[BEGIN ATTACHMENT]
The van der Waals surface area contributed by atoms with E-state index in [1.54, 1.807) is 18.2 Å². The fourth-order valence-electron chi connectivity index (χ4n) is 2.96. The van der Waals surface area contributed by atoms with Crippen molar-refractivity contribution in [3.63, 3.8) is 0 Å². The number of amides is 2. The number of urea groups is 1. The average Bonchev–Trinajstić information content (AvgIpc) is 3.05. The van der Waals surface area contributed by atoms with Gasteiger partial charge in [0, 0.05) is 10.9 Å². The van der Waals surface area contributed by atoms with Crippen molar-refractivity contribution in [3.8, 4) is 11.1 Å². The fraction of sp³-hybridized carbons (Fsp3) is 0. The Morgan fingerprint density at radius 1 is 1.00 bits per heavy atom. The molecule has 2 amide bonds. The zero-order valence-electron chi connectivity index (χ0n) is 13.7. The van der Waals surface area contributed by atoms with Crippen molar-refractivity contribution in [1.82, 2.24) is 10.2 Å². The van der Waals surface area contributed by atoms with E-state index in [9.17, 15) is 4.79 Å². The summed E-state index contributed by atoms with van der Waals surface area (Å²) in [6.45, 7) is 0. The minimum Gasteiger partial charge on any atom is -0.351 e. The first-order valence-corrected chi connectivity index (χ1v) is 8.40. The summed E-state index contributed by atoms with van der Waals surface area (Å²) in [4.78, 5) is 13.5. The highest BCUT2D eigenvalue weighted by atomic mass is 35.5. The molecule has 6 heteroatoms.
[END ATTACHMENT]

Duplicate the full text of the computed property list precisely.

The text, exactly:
The van der Waals surface area contributed by atoms with E-state index in [1.54, 1.807) is 18.2 Å². The fourth-order valence-electron chi connectivity index (χ4n) is 2.96. The van der Waals surface area contributed by atoms with Crippen molar-refractivity contribution in [3.63, 3.8) is 0 Å². The number of amides is 2. The number of urea groups is 1. The average Bonchev–Trinajstić information content (AvgIpc) is 3.05. The van der Waals surface area contributed by atoms with Gasteiger partial charge in [0, 0.05) is 10.9 Å². The van der Waals surface area contributed by atoms with Crippen molar-refractivity contribution in [3.8, 4) is 11.1 Å². The fraction of sp³-hybridized carbons (Fsp3) is 0. The Morgan fingerprint density at radius 1 is 1.00 bits per heavy atom. The molecule has 2 amide bonds. The zero-order valence-electron chi connectivity index (χ0n) is 13.7. The van der Waals surface area contributed by atoms with Crippen molar-refractivity contribution in [1.82, 2.24) is 10.2 Å². The van der Waals surface area contributed by atoms with E-state index in [9.17, 15) is 4.79 Å². The summed E-state index contributed by atoms with van der Waals surface area (Å²) in [6.45, 7) is 0. The minimum Gasteiger partial charge on any atom is -0.351 e. The first-order valence-corrected chi connectivity index (χ1v) is 8.40. The summed E-state index contributed by atoms with van der Waals surface area (Å²) in [4.78, 5) is 13.5. The highest BCUT2D eigenvalue weighted by atomic mass is 35.5. The molecule has 6 heteroatoms.